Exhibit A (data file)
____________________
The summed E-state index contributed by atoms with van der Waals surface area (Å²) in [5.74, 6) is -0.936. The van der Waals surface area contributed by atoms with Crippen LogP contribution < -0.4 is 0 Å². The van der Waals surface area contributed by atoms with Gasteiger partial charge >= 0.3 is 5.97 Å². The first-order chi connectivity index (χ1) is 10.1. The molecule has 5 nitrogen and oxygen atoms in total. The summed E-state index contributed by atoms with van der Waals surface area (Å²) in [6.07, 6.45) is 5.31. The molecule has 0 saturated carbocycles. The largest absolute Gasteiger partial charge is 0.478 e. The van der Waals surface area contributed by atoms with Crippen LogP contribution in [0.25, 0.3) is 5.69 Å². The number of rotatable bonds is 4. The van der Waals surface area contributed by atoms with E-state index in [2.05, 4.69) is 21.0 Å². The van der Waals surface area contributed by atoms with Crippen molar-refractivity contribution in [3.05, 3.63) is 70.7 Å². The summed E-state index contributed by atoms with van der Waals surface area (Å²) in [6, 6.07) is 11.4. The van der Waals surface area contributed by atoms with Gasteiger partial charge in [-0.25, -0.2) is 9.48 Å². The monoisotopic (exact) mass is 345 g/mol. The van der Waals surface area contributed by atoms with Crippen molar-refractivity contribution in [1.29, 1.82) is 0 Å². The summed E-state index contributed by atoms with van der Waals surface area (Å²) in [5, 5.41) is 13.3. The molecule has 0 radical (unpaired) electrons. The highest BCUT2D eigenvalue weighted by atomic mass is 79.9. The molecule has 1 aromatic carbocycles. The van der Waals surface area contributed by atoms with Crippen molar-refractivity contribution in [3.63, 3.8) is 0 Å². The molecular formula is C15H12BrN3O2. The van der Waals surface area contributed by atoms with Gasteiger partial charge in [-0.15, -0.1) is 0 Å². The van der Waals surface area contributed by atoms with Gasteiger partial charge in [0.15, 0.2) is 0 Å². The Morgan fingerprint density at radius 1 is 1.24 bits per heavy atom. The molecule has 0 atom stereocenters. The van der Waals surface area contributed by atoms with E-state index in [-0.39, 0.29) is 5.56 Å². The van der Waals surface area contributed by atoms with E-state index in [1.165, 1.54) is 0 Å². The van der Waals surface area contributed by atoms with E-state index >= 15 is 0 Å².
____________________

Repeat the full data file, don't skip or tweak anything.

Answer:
The summed E-state index contributed by atoms with van der Waals surface area (Å²) in [5.74, 6) is -0.936. The van der Waals surface area contributed by atoms with Crippen LogP contribution < -0.4 is 0 Å². The van der Waals surface area contributed by atoms with Gasteiger partial charge >= 0.3 is 5.97 Å². The first-order chi connectivity index (χ1) is 10.1. The molecule has 5 nitrogen and oxygen atoms in total. The summed E-state index contributed by atoms with van der Waals surface area (Å²) in [6.07, 6.45) is 5.31. The molecule has 0 saturated carbocycles. The largest absolute Gasteiger partial charge is 0.478 e. The van der Waals surface area contributed by atoms with Crippen LogP contribution in [0.25, 0.3) is 5.69 Å². The number of rotatable bonds is 4. The van der Waals surface area contributed by atoms with E-state index in [2.05, 4.69) is 21.0 Å². The van der Waals surface area contributed by atoms with Crippen molar-refractivity contribution in [3.05, 3.63) is 70.7 Å². The summed E-state index contributed by atoms with van der Waals surface area (Å²) in [6, 6.07) is 11.4. The van der Waals surface area contributed by atoms with Gasteiger partial charge in [-0.25, -0.2) is 9.48 Å². The monoisotopic (exact) mass is 345 g/mol. The van der Waals surface area contributed by atoms with Crippen molar-refractivity contribution in [1.29, 1.82) is 0 Å². The summed E-state index contributed by atoms with van der Waals surface area (Å²) in [5, 5.41) is 13.3. The molecule has 0 radical (unpaired) electrons. The highest BCUT2D eigenvalue weighted by atomic mass is 79.9. The molecule has 1 aromatic carbocycles. The van der Waals surface area contributed by atoms with Crippen molar-refractivity contribution in [3.63, 3.8) is 0 Å². The molecular formula is C15H12BrN3O2. The van der Waals surface area contributed by atoms with Gasteiger partial charge in [-0.15, -0.1) is 0 Å². The van der Waals surface area contributed by atoms with Gasteiger partial charge in [0.15, 0.2) is 0 Å². The Morgan fingerprint density at radius 1 is 1.24 bits per heavy atom. The molecule has 0 atom stereocenters. The van der Waals surface area contributed by atoms with E-state index in [-0.39, 0.29) is 5.56 Å². The van der Waals surface area contributed by atoms with E-state index in [1.165, 1.54) is 0 Å². The van der Waals surface area contributed by atoms with E-state index >= 15 is 0 Å².